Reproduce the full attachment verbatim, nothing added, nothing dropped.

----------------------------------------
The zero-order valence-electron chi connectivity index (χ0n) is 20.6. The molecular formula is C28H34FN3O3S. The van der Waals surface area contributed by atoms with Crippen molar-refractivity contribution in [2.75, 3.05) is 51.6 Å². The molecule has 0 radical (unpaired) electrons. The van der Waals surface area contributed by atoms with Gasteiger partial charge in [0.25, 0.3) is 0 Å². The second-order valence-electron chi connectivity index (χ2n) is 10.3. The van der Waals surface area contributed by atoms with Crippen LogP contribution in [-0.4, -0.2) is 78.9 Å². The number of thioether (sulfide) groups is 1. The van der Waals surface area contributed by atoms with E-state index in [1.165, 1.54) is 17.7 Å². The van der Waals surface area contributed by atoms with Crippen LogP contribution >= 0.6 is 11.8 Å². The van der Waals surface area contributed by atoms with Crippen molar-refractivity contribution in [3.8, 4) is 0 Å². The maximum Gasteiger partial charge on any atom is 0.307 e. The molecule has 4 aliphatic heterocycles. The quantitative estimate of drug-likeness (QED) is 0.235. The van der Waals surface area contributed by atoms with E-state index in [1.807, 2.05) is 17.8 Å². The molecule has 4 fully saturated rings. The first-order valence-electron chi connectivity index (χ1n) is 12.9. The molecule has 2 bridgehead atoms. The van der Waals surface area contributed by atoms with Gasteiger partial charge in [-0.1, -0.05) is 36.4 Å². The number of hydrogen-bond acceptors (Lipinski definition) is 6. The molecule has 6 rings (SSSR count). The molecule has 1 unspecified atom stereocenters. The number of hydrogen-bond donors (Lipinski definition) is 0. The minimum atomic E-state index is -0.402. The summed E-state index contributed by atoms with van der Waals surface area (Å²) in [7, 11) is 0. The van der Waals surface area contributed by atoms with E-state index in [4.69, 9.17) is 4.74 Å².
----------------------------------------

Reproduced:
The zero-order valence-electron chi connectivity index (χ0n) is 20.6. The molecular formula is C28H34FN3O3S. The van der Waals surface area contributed by atoms with Crippen molar-refractivity contribution in [2.75, 3.05) is 51.6 Å². The molecule has 0 radical (unpaired) electrons. The van der Waals surface area contributed by atoms with Gasteiger partial charge in [0.25, 0.3) is 0 Å². The second-order valence-electron chi connectivity index (χ2n) is 10.3. The van der Waals surface area contributed by atoms with Crippen LogP contribution in [-0.4, -0.2) is 78.9 Å². The number of thioether (sulfide) groups is 1. The van der Waals surface area contributed by atoms with E-state index in [1.165, 1.54) is 17.7 Å². The van der Waals surface area contributed by atoms with Crippen LogP contribution >= 0.6 is 11.8 Å². The van der Waals surface area contributed by atoms with Crippen molar-refractivity contribution in [3.8, 4) is 0 Å². The maximum Gasteiger partial charge on any atom is 0.307 e. The molecule has 4 aliphatic heterocycles. The quantitative estimate of drug-likeness (QED) is 0.235. The van der Waals surface area contributed by atoms with E-state index in [1.807, 2.05) is 17.8 Å². The molecule has 4 fully saturated rings. The first-order valence-electron chi connectivity index (χ1n) is 12.9. The molecule has 2 bridgehead atoms. The van der Waals surface area contributed by atoms with Gasteiger partial charge in [-0.1, -0.05) is 36.4 Å². The number of hydrogen-bond acceptors (Lipinski definition) is 6. The molecule has 6 rings (SSSR count). The molecule has 1 unspecified atom stereocenters. The number of hydrogen-bond donors (Lipinski definition) is 0. The minimum atomic E-state index is -0.402. The summed E-state index contributed by atoms with van der Waals surface area (Å²) in [7, 11) is 0. The van der Waals surface area contributed by atoms with E-state index in [4.69, 9.17) is 4.74 Å².